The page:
Lifted COVID-19 restrictions provide opportunities for domestic extremists, DHS warns

Lifted COVID-19 restrictions provide opportunities for domestic extremists, DHS warns
© Greg Nash

The Department of Homeland Security (DHS) warned Friday that the recent easing of some coronavirus restrictions could provide new opportunities for domestic extremists. 

“Violent extremists may seek to exploit the easing of COVID-19-related restrictions across the United States to conduct attacks against a broader range of targets after previous public capacity limits reduced opportunities for lethal attacks,” the department warned in its latest National Terrorism Advisory System bulletin.

The bulletin comes just a day after the Centers for Disease Control and Prevention (CDC) said fully vaccinated individuals no longer need to wear masks indoors.

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The newest guidance from the health agency comes amid a push by the Biden administration to urge hesitant Americans to get the vaccine.

DHS noted that some extremists are motivated by COVID-19 issues and restrictions directly.

The department noted that foreign adversaries “have increased efforts to sow discord” in the U.S. surrounding the pandemic and the vaccine.

“Russian, Chinese and Iranian government-linked media outlets have repeatedly amplified conspiracy theories concerning the origins of COVID-19 and effectiveness of vaccines; in some cases, amplifying calls for violence targeting persons of Asian descent,” the department wrote.

Friday’s bulletin was released shortly before the department released joint report with the FBI that concluded lone wolf actors, who are often radicalized online, pose the greatest threat and often “look to attack soft targets with easily accessible weapons.”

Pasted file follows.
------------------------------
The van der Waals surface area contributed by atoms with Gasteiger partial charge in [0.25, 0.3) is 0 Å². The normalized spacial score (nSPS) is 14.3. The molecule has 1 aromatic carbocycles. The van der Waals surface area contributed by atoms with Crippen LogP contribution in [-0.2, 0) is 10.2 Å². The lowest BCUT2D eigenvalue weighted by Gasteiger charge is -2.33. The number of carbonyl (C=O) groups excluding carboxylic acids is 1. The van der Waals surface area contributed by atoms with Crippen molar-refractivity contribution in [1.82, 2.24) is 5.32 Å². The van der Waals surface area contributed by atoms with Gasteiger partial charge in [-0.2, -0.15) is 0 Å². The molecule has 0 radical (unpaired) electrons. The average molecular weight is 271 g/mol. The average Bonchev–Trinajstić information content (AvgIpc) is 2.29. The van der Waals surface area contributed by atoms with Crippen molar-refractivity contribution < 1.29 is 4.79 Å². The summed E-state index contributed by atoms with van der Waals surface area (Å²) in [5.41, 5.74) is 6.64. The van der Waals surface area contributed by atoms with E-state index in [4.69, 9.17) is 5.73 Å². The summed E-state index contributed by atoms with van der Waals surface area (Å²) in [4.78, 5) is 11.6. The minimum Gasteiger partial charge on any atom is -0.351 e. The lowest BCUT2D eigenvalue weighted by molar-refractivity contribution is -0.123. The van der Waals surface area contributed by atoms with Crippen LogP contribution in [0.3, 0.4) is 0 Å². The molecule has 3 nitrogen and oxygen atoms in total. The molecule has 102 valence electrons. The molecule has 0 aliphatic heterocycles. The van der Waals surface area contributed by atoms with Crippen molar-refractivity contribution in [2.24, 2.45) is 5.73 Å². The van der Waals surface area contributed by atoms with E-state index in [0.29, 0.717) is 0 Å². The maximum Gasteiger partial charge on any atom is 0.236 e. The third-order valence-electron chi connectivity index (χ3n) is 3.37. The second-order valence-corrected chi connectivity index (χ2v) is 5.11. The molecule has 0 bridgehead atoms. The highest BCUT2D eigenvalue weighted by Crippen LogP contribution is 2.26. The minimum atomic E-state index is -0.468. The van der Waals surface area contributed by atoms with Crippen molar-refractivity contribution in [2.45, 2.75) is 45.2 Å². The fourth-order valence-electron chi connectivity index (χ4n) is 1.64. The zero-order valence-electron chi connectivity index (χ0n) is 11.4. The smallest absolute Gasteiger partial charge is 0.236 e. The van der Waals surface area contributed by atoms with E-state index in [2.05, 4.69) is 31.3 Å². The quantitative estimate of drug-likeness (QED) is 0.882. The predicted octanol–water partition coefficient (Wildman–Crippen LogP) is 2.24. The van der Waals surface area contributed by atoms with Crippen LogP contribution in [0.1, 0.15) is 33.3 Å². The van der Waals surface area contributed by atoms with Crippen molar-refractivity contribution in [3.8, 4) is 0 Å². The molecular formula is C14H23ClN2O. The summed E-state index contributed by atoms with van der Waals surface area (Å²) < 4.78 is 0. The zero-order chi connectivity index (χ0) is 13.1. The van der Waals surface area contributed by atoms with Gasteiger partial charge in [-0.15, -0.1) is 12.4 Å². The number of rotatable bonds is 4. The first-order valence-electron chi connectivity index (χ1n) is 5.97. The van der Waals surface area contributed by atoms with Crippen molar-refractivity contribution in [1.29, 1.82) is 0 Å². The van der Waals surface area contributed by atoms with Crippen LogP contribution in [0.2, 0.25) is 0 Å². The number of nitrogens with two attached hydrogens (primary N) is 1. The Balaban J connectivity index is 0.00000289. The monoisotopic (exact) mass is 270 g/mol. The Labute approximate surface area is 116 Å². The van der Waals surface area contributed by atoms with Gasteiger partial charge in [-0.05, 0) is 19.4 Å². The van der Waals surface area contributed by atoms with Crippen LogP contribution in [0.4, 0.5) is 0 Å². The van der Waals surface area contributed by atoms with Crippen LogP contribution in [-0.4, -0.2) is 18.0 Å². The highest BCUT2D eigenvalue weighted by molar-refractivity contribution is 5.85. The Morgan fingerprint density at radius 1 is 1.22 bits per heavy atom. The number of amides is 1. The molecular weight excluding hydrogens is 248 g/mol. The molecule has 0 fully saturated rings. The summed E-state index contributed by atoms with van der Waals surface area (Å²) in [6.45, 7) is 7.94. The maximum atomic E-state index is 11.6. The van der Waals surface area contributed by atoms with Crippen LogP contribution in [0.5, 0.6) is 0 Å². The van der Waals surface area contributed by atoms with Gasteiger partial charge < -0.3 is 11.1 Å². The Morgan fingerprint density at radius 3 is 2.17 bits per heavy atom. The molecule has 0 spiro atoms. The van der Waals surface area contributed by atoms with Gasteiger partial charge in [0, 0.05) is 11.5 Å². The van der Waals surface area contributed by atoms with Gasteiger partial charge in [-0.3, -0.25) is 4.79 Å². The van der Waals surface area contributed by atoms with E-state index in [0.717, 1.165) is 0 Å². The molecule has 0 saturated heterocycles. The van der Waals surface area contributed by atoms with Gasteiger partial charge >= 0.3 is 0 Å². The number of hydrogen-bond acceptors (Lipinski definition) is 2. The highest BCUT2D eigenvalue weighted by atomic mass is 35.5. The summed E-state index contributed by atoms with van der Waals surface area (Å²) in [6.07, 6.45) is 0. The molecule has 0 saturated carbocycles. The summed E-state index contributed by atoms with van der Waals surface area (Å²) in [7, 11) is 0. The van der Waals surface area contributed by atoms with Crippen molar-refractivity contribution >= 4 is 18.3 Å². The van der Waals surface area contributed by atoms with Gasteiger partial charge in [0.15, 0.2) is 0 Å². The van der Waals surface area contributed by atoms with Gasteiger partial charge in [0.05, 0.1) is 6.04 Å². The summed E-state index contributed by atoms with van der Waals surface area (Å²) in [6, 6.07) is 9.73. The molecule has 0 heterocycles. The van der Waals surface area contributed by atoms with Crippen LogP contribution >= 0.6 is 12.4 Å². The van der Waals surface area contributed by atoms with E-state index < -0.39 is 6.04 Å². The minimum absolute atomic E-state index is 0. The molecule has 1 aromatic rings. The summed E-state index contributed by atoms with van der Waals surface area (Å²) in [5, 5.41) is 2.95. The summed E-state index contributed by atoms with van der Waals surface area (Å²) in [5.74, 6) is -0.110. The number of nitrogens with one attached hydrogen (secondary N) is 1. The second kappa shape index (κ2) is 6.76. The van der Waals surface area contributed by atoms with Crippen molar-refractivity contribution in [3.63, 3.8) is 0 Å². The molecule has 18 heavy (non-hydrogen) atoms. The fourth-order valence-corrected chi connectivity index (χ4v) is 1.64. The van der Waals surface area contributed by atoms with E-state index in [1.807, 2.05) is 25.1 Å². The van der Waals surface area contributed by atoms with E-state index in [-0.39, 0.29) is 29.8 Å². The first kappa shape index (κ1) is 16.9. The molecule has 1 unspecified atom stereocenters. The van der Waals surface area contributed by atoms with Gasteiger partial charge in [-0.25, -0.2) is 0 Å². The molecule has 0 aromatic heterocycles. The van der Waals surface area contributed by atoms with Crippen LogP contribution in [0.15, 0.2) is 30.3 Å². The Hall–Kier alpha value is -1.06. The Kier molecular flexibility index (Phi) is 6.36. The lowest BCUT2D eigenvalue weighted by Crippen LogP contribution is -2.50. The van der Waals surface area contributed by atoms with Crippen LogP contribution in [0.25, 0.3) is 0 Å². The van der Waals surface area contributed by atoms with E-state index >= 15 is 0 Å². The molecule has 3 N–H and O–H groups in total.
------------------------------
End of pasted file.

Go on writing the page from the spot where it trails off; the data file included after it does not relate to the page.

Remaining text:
“Many of these violent extremists are motivated and inspired by a mix of socio-political goals and personal grievances against their targets,” the report states.

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The warning was not just limited to COVID-19, as online discussions “have stated that civil disorder provides opportunities to engage in violence in furtherance of ideological objectives.”

DHS’s bulletin noted that government buildings and personnel are expected to remain a top target, as are protestors on “racial justice grievances and police use of force concerns” who are perceived to be ideological opponents.

The death of George Floyd at the hands of Minneapolis police last year set off nationwide protests over police brutality that lasted the summer of 2020. This April, the former officer involved in Floyd's killing was found guilty of second-degree murder, among other charges. 

Friday’s bulletin is the second major warning from DHS under the Biden administration.

Just days after President BidenJoe BidenRealClearPolitics reporter says Freedom Caucus shows how much GOP changed under Trump Iowa governor suggests immigrants partially to blame for rising COVID-19 cases Biden officials pledge to confront cybersecurity challenges head-on MORE’s inauguration, DHS warned that domestic violent extremists would continue to express opposition to COVID-19 restrictions, the 2020 election results and “other perceived grievances fueled by false narratives.”

“DHS is concerned these same drivers to violence will remain through early 2021 and some DVEs may be emboldened by the January 6, 2021 breach of the U.S. Capitol Building in Washington, D.C. to target elected officials and government facilities,” the agency wrote at the time, using the shorthand for domestic violent extremists.